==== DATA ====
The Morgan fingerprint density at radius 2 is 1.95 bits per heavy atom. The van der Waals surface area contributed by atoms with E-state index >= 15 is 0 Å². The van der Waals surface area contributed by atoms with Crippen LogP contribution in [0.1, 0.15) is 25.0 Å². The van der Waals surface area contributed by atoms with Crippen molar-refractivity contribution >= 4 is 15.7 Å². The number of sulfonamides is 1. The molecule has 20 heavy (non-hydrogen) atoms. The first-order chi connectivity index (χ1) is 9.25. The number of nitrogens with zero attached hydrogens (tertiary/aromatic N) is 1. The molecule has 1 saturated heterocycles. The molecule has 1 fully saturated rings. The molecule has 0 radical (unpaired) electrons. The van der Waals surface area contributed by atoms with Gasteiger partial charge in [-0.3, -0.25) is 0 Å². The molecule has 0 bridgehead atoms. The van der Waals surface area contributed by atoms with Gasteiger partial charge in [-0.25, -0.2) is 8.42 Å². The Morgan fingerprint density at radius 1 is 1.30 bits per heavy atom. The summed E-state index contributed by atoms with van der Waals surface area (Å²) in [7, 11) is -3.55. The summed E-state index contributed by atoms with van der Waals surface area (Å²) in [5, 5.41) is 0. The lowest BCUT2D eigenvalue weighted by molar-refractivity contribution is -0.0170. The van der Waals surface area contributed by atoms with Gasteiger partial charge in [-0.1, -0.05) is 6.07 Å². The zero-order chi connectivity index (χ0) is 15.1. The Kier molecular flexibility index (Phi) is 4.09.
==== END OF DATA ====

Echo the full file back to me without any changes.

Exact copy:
The Morgan fingerprint density at radius 2 is 1.95 bits per heavy atom. The van der Waals surface area contributed by atoms with E-state index >= 15 is 0 Å². The van der Waals surface area contributed by atoms with Crippen LogP contribution in [0.1, 0.15) is 25.0 Å². The van der Waals surface area contributed by atoms with Crippen molar-refractivity contribution >= 4 is 15.7 Å². The number of sulfonamides is 1. The molecule has 20 heavy (non-hydrogen) atoms. The first-order chi connectivity index (χ1) is 9.25. The number of nitrogens with zero attached hydrogens (tertiary/aromatic N) is 1. The molecule has 1 saturated heterocycles. The molecule has 1 fully saturated rings. The molecule has 0 radical (unpaired) electrons. The van der Waals surface area contributed by atoms with Gasteiger partial charge in [-0.3, -0.25) is 0 Å². The molecule has 0 bridgehead atoms. The van der Waals surface area contributed by atoms with Gasteiger partial charge in [-0.25, -0.2) is 8.42 Å². The Morgan fingerprint density at radius 1 is 1.30 bits per heavy atom. The summed E-state index contributed by atoms with van der Waals surface area (Å²) in [7, 11) is -3.55. The summed E-state index contributed by atoms with van der Waals surface area (Å²) in [5, 5.41) is 0. The lowest BCUT2D eigenvalue weighted by molar-refractivity contribution is -0.0170. The van der Waals surface area contributed by atoms with Gasteiger partial charge in [-0.1, -0.05) is 6.07 Å². The zero-order chi connectivity index (χ0) is 15.1. The Kier molecular flexibility index (Phi) is 4.09.